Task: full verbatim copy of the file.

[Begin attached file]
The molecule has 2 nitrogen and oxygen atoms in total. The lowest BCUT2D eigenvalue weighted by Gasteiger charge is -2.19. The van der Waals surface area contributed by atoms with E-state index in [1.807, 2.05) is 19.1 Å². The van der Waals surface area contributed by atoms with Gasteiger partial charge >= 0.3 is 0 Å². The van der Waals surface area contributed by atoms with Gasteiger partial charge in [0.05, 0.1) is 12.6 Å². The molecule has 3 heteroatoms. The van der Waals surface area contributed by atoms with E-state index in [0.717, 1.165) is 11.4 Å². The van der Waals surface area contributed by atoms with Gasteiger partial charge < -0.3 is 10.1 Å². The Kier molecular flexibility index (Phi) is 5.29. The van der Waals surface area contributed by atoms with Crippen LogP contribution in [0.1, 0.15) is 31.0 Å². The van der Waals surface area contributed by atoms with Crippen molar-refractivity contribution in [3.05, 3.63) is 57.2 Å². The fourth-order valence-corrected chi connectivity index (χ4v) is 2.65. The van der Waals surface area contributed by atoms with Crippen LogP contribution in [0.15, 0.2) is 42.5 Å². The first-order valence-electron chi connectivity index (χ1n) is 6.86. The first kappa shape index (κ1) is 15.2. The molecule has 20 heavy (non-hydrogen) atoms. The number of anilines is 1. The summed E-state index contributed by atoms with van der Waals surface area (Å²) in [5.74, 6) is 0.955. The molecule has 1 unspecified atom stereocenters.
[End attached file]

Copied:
The molecule has 2 nitrogen and oxygen atoms in total. The lowest BCUT2D eigenvalue weighted by Gasteiger charge is -2.19. The van der Waals surface area contributed by atoms with E-state index in [1.807, 2.05) is 19.1 Å². The van der Waals surface area contributed by atoms with Gasteiger partial charge >= 0.3 is 0 Å². The van der Waals surface area contributed by atoms with Gasteiger partial charge in [0.05, 0.1) is 12.6 Å². The molecule has 3 heteroatoms. The van der Waals surface area contributed by atoms with E-state index in [0.717, 1.165) is 11.4 Å². The van der Waals surface area contributed by atoms with Gasteiger partial charge < -0.3 is 10.1 Å². The Kier molecular flexibility index (Phi) is 5.29. The van der Waals surface area contributed by atoms with Crippen LogP contribution in [0.1, 0.15) is 31.0 Å². The van der Waals surface area contributed by atoms with Crippen molar-refractivity contribution in [3.05, 3.63) is 57.2 Å². The fourth-order valence-corrected chi connectivity index (χ4v) is 2.65. The van der Waals surface area contributed by atoms with Crippen LogP contribution in [0.15, 0.2) is 42.5 Å². The first-order valence-electron chi connectivity index (χ1n) is 6.86. The first kappa shape index (κ1) is 15.2. The molecule has 20 heavy (non-hydrogen) atoms. The number of anilines is 1. The summed E-state index contributed by atoms with van der Waals surface area (Å²) in [5.74, 6) is 0.955. The molecule has 1 unspecified atom stereocenters.